Nefarious Types Are Pinching Netflix Details And Flogging Them Off For 25c

PIRATES. Pirates bloody everywhere, I tell you. Getting all up in your shipping channels. Plundering your booty of exotic spices and the like.

And internet piracy is still just as rife as ever, even in the age of readily available Netflix. So much so that the more extreme end of the scale has turned its attention away from sucking down all three seasons of hit ABC series SeaChange (Diver Dan for LIFE), and is instead now focused on spiriting away the very Netflix accounts people now rely on, right from under their noses.
The rise of ransomware is a curious, if not rare and mildly inconvenient, presence on the internet as of late. And it is literally goods as advertised: Personal account details are whisked away and encrypted by nefarious types, and then offered back to the original owner in exchange for a handsome fee.
They’re also whisking away Netflix account information in bulk, selling it on to an additional nefarious type for as little as 25 cents a pop, with the accounts then on-sold on the “black” market for around $1 per month each.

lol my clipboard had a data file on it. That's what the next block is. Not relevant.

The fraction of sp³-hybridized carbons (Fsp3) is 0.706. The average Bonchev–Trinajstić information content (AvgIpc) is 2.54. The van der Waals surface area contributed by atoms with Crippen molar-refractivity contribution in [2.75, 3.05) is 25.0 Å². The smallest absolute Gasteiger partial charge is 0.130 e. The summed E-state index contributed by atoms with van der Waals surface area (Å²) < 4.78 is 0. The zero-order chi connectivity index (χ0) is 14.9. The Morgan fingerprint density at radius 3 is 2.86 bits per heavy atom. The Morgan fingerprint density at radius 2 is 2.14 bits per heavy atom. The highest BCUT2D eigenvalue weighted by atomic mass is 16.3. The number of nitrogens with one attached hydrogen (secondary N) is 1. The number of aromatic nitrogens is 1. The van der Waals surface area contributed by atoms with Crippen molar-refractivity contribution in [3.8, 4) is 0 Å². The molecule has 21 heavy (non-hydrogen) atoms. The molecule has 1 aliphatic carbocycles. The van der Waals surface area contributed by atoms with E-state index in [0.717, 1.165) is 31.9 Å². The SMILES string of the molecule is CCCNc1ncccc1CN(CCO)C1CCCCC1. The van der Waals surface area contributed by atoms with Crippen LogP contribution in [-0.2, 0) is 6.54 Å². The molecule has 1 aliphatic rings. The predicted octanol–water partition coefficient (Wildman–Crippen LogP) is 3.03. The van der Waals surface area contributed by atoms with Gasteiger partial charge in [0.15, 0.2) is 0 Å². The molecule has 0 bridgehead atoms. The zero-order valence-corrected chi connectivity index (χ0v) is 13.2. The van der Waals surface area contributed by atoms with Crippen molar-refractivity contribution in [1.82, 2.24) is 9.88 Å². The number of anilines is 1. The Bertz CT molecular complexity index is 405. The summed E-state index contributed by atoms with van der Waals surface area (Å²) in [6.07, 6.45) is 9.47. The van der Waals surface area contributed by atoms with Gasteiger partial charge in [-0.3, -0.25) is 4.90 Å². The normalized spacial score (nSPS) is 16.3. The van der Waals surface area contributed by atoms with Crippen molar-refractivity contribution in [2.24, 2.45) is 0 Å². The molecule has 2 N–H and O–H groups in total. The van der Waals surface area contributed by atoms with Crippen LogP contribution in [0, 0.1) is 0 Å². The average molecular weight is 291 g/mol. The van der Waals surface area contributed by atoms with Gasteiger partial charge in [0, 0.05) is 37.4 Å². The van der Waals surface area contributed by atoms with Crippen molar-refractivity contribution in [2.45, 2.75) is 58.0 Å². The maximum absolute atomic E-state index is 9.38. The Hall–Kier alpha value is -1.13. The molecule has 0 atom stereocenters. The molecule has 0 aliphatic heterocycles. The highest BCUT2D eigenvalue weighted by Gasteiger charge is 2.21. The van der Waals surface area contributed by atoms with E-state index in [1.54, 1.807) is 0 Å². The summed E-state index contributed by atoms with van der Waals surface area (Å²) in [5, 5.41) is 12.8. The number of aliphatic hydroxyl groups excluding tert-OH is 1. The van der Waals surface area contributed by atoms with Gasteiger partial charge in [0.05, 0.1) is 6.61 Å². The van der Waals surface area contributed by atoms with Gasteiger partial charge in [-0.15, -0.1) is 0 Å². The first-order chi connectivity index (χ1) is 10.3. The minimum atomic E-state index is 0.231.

And apparently Australia is high on the list of target countries, due in large part to our high disposable income (meaning we’ll fork over more to get our biz back), and our general laissez-faire attitude towards keeping our things locked down.
The new groups operating as ransomware types are also apparently getting more sophisticated, and working more like a structured business than a series of rogue traders.
Symantec security dude Nick Savvides stated that surveillance being done on the groups shows how structured they’ve become.

“You can see them take weekends off. They’re operating as a business.”

WEEKENDS OFF, you guys. Amazing. Simply amazing.

Of course, the best way to prevent any of this happening to you is to protect yo’ shit.
You know, keep your passwords strong. Don’t open suspicious links, etc.
But then again if you’re still rocking password123 and wilfully clicking links in spam emails in the year of our lord two-thousand-and-sixteen then you might be best served to limit your technological access to “Minesweeper or less.”
Photo: Pascal Le Segretain/Getty.